Block on Trump's Asylum Ban Upheld by Supreme Court
Usually when a cop cuts you a break by issuing a lesser violation after pulling you over for whatever it was that you were doing, most of us are in such shock that we're almost thankful for the ticket. Then there are those modern day heroes like Debra Cruise-Gulyas, who after getting one those "breaks," flipped the cop the bird while driving off.
Debra was then pulled over again, and that break vanished. She had been given a non-moving violation, despite being pulled over for speeding. But after extending her arm and then her middle finger in a way that would make even Stephanie's driving instructor proud, she got pulled over again, and got the speeding ticket she initially was saved from.
The Finger Is Protected Speech
As the Sixth Circuit Court of Appeals explained, in fantastic fashion, giving cops the finger is protected speech. Sure, you can't obstruct them from doing their jobs, or act menacing towards them, but court after court has found that middle finger is expressive, protected First Amendment speech. Quoting the court, it's "crude, but not criminal."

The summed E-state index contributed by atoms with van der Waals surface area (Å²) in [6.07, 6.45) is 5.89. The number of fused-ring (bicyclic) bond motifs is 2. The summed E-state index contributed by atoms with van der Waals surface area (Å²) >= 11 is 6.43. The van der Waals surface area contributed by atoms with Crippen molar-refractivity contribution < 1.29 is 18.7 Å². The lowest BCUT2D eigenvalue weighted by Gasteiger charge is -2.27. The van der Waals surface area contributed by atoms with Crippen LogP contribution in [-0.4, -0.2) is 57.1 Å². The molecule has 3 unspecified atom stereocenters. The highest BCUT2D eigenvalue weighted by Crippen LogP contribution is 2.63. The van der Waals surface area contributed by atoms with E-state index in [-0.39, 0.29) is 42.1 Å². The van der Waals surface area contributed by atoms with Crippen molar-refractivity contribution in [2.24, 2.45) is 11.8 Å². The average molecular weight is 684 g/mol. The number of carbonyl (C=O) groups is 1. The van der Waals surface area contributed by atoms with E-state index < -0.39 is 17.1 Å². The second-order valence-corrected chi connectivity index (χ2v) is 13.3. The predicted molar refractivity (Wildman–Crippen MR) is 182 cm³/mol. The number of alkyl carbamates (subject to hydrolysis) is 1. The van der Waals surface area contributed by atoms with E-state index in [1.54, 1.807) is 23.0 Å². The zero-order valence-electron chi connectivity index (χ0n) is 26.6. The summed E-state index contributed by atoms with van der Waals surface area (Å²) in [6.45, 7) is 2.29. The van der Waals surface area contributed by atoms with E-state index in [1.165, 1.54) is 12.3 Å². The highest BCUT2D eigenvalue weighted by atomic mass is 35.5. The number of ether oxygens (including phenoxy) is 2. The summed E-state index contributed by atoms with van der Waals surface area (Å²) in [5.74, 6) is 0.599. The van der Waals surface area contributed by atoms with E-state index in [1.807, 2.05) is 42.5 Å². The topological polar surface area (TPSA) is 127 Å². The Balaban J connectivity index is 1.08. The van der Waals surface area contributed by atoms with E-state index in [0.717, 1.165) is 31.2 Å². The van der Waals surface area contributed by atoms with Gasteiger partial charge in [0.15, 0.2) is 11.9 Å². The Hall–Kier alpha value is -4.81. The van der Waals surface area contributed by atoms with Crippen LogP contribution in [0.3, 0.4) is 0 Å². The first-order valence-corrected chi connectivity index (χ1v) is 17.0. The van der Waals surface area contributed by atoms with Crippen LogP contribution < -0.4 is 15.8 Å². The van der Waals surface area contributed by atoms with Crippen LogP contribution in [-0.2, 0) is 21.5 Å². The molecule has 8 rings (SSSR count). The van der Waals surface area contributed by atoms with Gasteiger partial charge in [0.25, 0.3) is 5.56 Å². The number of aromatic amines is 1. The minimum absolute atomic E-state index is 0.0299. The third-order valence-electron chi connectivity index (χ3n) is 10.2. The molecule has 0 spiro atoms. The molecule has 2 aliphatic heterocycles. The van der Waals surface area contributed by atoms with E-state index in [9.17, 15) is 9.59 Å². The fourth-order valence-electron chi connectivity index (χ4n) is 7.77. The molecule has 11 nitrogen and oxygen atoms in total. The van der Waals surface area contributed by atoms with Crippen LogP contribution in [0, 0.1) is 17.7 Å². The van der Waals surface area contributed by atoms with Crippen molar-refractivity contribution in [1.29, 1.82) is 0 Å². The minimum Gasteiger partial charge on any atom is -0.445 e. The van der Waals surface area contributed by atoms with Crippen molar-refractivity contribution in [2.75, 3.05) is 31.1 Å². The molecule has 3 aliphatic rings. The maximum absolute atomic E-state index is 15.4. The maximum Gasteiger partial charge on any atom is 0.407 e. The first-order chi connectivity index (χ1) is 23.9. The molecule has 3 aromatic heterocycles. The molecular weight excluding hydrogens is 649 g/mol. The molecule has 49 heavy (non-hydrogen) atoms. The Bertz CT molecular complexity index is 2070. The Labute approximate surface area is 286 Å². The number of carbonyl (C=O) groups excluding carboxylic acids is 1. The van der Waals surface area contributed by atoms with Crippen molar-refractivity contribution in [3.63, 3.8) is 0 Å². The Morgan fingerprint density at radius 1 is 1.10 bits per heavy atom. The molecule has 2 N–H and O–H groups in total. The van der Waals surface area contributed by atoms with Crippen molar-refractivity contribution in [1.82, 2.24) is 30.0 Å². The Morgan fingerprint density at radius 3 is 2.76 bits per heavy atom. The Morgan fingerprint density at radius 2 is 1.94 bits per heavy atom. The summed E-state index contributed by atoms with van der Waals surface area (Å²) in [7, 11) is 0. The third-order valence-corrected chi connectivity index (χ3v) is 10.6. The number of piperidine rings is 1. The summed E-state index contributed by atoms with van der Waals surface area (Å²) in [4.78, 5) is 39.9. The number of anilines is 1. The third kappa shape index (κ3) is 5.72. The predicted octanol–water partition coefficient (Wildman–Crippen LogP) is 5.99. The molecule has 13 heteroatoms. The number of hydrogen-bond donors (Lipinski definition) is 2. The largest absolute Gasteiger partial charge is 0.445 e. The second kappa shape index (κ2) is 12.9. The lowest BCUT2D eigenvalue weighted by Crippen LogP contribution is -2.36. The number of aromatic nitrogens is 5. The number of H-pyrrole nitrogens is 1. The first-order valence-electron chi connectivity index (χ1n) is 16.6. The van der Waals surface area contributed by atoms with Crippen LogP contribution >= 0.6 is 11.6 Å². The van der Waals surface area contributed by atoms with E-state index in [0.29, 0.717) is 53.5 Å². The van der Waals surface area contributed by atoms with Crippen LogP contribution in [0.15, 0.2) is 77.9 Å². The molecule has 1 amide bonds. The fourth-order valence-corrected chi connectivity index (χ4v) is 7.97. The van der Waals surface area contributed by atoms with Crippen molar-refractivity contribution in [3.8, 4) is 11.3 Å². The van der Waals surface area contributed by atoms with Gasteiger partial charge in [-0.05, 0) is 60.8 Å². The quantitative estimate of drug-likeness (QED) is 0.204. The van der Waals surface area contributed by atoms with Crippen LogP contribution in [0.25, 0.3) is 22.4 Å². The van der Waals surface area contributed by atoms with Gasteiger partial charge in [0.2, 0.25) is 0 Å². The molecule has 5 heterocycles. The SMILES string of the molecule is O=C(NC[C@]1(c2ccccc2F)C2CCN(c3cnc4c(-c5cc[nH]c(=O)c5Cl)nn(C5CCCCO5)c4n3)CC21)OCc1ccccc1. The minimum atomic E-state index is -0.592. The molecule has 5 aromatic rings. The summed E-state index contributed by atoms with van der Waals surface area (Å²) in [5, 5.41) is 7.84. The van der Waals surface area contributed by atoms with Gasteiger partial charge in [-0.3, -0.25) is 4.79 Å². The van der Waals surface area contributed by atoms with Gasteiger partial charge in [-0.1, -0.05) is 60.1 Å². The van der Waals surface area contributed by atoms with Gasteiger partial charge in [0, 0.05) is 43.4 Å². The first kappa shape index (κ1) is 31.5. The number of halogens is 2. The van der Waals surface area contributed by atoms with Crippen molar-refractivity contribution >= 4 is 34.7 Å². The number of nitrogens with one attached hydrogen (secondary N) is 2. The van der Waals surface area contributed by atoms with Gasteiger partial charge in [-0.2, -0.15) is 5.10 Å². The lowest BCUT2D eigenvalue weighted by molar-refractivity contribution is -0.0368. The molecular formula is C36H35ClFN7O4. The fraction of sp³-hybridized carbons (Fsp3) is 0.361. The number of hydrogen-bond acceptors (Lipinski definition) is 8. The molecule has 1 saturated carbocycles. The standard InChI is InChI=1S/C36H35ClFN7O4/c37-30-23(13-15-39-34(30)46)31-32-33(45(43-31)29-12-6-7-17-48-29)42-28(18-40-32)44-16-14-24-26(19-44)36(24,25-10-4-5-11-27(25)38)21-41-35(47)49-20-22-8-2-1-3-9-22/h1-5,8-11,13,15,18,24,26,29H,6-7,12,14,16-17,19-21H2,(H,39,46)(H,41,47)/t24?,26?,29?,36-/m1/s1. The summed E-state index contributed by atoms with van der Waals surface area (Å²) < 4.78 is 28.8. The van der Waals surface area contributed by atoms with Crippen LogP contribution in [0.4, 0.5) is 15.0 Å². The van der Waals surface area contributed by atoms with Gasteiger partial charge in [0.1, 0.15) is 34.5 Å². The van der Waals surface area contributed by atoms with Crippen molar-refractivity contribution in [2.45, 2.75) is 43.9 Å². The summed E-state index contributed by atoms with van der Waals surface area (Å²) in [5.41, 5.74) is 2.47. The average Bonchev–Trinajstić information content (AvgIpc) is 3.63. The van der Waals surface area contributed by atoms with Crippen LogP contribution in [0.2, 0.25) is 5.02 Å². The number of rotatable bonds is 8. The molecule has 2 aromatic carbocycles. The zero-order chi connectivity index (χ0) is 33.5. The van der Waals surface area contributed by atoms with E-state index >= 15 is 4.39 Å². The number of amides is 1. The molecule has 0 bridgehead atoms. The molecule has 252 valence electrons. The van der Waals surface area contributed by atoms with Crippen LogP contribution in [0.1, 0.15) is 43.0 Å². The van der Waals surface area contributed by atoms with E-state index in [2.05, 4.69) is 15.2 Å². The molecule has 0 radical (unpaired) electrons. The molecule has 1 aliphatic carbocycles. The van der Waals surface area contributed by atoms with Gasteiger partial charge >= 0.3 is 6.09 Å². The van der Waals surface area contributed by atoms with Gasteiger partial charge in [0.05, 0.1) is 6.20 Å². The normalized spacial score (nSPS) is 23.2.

Unfortunately for our hero plaintiff that filed a civil rights lawsuit against the cop under 42 USC 1983, the case isn't over. The appellate court was just chiming in on an interlocutory appeal on a motion for judgment on the pleadings filed by the officer. The officer is claiming qualified immunity, but as the district and now appellate courts have held, it is clearly established that the simply giving middle finger, even to the cops, is protected speech.
And while you may not read every oddball civil rights opinion that gets handed out, the opening line of this short 5-pager, might convince you otherwise:
"Fits of rudeness or lack of gratitude may violate the Golden Rule. But that doesn't make them illegal or for that matter punishable or for that matter grounds for a seizure."